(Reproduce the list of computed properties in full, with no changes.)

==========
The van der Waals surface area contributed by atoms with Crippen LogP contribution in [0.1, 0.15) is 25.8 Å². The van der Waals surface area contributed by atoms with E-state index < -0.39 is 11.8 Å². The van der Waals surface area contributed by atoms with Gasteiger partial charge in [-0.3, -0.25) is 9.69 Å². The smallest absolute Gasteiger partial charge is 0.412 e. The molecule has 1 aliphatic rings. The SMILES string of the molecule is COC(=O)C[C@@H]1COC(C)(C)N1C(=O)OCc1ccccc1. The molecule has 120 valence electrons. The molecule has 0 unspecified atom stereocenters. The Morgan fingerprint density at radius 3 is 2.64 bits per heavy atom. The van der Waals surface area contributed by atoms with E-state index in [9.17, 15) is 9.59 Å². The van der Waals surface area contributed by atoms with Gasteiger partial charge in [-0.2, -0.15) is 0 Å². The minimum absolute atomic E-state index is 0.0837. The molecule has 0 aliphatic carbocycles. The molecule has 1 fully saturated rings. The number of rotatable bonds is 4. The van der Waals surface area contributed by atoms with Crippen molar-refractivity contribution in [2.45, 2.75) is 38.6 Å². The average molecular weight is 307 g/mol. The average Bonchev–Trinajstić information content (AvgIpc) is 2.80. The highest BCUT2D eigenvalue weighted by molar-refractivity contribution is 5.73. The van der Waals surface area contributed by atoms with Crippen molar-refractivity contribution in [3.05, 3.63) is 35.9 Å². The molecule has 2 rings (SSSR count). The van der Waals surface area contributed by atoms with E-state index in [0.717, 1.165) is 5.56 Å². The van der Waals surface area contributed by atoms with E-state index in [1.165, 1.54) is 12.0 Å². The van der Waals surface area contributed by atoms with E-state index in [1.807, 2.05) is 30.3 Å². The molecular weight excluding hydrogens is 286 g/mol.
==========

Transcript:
The van der Waals surface area contributed by atoms with Crippen LogP contribution in [0.1, 0.15) is 25.8 Å². The van der Waals surface area contributed by atoms with E-state index < -0.39 is 11.8 Å². The van der Waals surface area contributed by atoms with Gasteiger partial charge in [-0.3, -0.25) is 9.69 Å². The smallest absolute Gasteiger partial charge is 0.412 e. The molecule has 1 aliphatic rings. The SMILES string of the molecule is COC(=O)C[C@@H]1COC(C)(C)N1C(=O)OCc1ccccc1. The molecule has 120 valence electrons. The molecule has 0 unspecified atom stereocenters. The Morgan fingerprint density at radius 3 is 2.64 bits per heavy atom. The van der Waals surface area contributed by atoms with E-state index in [9.17, 15) is 9.59 Å². The van der Waals surface area contributed by atoms with Gasteiger partial charge in [-0.2, -0.15) is 0 Å². The minimum absolute atomic E-state index is 0.0837. The molecule has 0 aliphatic carbocycles. The molecule has 1 fully saturated rings. The number of rotatable bonds is 4. The van der Waals surface area contributed by atoms with Crippen molar-refractivity contribution in [2.45, 2.75) is 38.6 Å². The average molecular weight is 307 g/mol. The average Bonchev–Trinajstić information content (AvgIpc) is 2.80. The highest BCUT2D eigenvalue weighted by molar-refractivity contribution is 5.73. The van der Waals surface area contributed by atoms with Crippen molar-refractivity contribution in [3.05, 3.63) is 35.9 Å². The molecule has 2 rings (SSSR count). The van der Waals surface area contributed by atoms with E-state index in [0.717, 1.165) is 5.56 Å². The van der Waals surface area contributed by atoms with E-state index in [1.165, 1.54) is 12.0 Å². The van der Waals surface area contributed by atoms with E-state index in [1.807, 2.05) is 30.3 Å². The molecular weight excluding hydrogens is 286 g/mol.